Last stop for Last Place? Carlson’s store on feds’ listThe U.S. Attorney’s Office has gone to federal court seeking the forfeiture of the Superior Street building that houses the now-closed head shop, the Last Place on Earth.
By: Peter Passi, Duluth News Tribune
The U.S. Attorney’s Office has gone to federal court seeking the forfeiture of the Superior Street building that houses the now-closed head shop, the Last Place on Earth.
It’s just one of the assets federal authorities aim to seize from its owner, Jim Carlson, after his recent conviction on multiple charges related to the sale of synthetic drug products from the Duluth storefront. It’s the latest development in a long-running dispute over the property since Carlson began selling synthetics there more than three years ago.
Randall Tigue, Carlson’s attorney, told the News Tribune on Friday that he will respond to the government’s request for assets, including the building at 120 E. Superior St., within an allowed 10-day period. He would not comment further as he works to prepare motions for a new trial for Carlson.
Yet if the feds succeed in their efforts to wrest control of the building from Carlson, no neighbor will shed a tear, predicts Mark Fredrickson, owner of the ShelDon sign, banner and printing company next door to the Last Place on Earth.
“As far as I’m concerned, he deserves everything he gets,” Fredrickson said of Carlson. “In my mind, he’s no better than someone who pours toxic pollution into a river.”
If the head shop closes for good and a new owner takes possession of the building, Fredrickson said he’s prepared to invest in sprucing up his own property. He expects others in the 100 block of East Superior Street to do the same.
Fredrickson said Carlson’s traffic in synthetic drugs and the problem behaviors it attracted to the neighborhood deterred investment.
“It’s been holding back everything. How can you hope for a decent return on investment when you’re next door to something like that?” he asked. “You’d have been a fool to make any significant investment.”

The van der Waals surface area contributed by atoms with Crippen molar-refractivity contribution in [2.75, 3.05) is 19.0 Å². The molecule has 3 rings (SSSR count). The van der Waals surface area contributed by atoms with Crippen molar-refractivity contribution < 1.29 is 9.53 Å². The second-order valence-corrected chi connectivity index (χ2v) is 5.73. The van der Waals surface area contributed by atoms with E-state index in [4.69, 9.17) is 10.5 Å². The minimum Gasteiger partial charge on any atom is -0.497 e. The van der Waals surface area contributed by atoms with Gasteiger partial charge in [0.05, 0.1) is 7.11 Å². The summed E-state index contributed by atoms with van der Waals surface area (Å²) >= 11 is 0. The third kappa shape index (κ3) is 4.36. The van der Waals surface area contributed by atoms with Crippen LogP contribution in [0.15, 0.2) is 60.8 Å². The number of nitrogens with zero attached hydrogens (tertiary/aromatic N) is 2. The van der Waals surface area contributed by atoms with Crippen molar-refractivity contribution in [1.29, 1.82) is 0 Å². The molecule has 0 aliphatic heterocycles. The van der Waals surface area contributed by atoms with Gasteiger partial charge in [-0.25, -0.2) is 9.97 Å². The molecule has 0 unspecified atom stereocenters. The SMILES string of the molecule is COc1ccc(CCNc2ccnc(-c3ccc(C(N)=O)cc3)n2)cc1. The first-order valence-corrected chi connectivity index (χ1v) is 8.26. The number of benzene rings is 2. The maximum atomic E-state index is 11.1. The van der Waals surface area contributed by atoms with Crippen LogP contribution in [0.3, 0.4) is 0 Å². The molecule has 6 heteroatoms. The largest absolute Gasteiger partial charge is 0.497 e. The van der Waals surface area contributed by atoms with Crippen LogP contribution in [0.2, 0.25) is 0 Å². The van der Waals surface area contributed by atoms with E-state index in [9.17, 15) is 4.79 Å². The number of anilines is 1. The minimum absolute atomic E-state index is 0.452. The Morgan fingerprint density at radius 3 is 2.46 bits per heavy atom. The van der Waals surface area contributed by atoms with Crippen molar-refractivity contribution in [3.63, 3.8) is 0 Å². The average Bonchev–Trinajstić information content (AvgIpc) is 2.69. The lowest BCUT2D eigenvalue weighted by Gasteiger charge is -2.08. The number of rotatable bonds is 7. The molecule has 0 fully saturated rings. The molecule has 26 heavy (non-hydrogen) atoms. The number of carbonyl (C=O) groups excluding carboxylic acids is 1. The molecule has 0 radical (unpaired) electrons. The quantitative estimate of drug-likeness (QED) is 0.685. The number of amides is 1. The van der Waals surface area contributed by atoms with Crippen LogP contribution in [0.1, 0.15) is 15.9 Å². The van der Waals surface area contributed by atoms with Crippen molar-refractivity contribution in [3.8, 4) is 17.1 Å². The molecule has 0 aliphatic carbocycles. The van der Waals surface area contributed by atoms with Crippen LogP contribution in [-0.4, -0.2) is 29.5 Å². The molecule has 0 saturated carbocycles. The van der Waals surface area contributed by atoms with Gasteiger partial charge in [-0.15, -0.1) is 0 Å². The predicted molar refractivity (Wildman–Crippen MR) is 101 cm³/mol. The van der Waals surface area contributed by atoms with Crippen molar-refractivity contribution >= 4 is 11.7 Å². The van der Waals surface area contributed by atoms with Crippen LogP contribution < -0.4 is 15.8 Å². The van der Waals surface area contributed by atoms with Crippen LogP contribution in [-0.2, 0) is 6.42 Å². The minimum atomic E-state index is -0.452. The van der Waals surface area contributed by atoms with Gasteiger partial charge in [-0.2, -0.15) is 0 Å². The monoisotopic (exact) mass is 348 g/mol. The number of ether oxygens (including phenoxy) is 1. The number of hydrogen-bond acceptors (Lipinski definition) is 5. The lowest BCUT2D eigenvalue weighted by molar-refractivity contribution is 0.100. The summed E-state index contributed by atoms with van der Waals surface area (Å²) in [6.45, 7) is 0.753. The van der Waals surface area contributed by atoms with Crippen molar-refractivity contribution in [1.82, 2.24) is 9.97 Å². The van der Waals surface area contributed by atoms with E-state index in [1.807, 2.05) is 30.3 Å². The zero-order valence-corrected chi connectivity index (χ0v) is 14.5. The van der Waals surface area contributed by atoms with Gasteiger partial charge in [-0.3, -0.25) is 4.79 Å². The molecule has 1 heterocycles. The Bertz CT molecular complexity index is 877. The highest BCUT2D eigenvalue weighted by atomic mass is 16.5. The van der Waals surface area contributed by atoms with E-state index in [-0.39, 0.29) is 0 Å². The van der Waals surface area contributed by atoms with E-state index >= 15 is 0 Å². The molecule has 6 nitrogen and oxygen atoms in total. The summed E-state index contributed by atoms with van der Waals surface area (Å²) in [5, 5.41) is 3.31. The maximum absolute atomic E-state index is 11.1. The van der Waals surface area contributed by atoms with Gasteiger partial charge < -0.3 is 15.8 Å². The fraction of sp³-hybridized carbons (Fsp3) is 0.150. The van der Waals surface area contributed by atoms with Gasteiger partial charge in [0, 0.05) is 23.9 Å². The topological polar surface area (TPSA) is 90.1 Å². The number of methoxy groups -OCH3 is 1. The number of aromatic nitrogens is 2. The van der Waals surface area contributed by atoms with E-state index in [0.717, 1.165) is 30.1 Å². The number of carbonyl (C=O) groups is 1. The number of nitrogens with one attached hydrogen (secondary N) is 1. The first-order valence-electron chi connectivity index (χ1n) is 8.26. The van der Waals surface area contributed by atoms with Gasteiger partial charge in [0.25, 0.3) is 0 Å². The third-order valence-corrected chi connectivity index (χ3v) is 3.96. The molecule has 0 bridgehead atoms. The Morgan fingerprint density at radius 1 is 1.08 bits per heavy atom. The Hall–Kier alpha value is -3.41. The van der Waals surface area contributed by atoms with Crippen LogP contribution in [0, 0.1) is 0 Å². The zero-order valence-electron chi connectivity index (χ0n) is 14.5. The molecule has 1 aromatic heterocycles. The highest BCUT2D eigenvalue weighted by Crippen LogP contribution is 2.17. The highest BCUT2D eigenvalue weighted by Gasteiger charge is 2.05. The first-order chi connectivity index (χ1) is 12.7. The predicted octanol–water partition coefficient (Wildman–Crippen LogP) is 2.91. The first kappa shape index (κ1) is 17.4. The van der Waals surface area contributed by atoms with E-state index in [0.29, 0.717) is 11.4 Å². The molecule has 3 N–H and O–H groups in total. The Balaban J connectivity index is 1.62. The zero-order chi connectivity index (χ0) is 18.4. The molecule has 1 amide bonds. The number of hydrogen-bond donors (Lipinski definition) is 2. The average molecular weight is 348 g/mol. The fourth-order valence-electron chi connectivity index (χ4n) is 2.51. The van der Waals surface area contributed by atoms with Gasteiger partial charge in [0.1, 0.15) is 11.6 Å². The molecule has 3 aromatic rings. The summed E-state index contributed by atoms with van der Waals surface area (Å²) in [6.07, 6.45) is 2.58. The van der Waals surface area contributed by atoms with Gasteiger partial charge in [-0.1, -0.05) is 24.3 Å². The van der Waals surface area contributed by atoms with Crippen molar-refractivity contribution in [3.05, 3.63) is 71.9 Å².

Several other business owners share Fredrickson’s hunger to see the Last Place on Earth building under new ownership, said Kristi Stokes, president of Duluth’s Greater Downtown Council.
“It would be very positive to see some fresh ownership and some new life put into that building,” Stokes said.
Fredrickson said that the head shop and the clientele it attracted dragged down the value of other buildings on the block. He noted that when he refinanced a loan 1½ years ago, the appraised value of the building was determined to be $50,000 lower than he had paid when he bought it in 2007.
Records on the city assessor’s website and the independent Lexis-Nexis database bear that out, showing that property assessed at $690,000 in 2007 and fell to $623,400 in 2012 and today.
Conversely, those records show Carlson’s property — at 8,625 square feet, a bit smaller than Frederickson’s 11,500 square feet — appreciating greatly during the same time. It went from an assessed value of $74,200 in 2007 to $240,600 in 2009, dropping two years later to $228,600, where it remains. The last purchase price was recorded as $62,000 in June 1996.
Both the ShelDon building and the Last Place on Earth property were built in 1908.
While the jump in value of Carlson’s building may seem dramatic, such increases aren’t out of the ordinary and may be due to assessors having to catch up with a backlog of properties.
“We reassess properties every year. We physically have to go out and reinspect every five years,” said Cory Leinwander, an assistant county assessor for St. Louis County. “With the city assessor merging with the county assessor’s office, the reinspection of all the properties in the city of Duluth has not been on that cycle. We are currently on that cycle.”